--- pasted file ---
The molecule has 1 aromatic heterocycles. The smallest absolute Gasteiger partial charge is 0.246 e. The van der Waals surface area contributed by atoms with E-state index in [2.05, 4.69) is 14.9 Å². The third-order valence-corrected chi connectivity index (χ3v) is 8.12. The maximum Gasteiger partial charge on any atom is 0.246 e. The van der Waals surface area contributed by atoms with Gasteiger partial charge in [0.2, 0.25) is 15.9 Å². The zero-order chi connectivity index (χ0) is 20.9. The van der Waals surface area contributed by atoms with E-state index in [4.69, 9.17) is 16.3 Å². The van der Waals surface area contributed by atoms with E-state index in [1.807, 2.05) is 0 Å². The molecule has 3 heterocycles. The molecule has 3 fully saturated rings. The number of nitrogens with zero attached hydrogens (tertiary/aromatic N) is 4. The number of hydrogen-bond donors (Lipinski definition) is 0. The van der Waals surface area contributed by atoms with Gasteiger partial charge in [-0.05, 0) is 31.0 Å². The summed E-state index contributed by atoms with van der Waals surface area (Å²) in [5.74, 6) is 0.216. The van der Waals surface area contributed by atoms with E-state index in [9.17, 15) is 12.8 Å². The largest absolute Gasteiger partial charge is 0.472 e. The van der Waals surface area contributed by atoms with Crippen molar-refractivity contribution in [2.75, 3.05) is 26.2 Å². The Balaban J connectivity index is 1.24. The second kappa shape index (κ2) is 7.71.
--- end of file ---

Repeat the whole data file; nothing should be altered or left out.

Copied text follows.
The molecule has 1 aromatic heterocycles. The smallest absolute Gasteiger partial charge is 0.246 e. The van der Waals surface area contributed by atoms with E-state index in [2.05, 4.69) is 14.9 Å². The third-order valence-corrected chi connectivity index (χ3v) is 8.12. The maximum Gasteiger partial charge on any atom is 0.246 e. The van der Waals surface area contributed by atoms with Gasteiger partial charge in [0.2, 0.25) is 15.9 Å². The zero-order chi connectivity index (χ0) is 20.9. The van der Waals surface area contributed by atoms with E-state index in [4.69, 9.17) is 16.3 Å². The van der Waals surface area contributed by atoms with E-state index in [1.807, 2.05) is 0 Å². The molecule has 3 heterocycles. The molecule has 3 fully saturated rings. The number of nitrogens with zero attached hydrogens (tertiary/aromatic N) is 4. The number of hydrogen-bond donors (Lipinski definition) is 0. The van der Waals surface area contributed by atoms with Gasteiger partial charge in [-0.05, 0) is 31.0 Å². The summed E-state index contributed by atoms with van der Waals surface area (Å²) in [5.74, 6) is 0.216. The van der Waals surface area contributed by atoms with E-state index in [9.17, 15) is 12.8 Å². The largest absolute Gasteiger partial charge is 0.472 e. The van der Waals surface area contributed by atoms with Crippen molar-refractivity contribution in [2.75, 3.05) is 26.2 Å². The Balaban J connectivity index is 1.24. The second kappa shape index (κ2) is 7.71.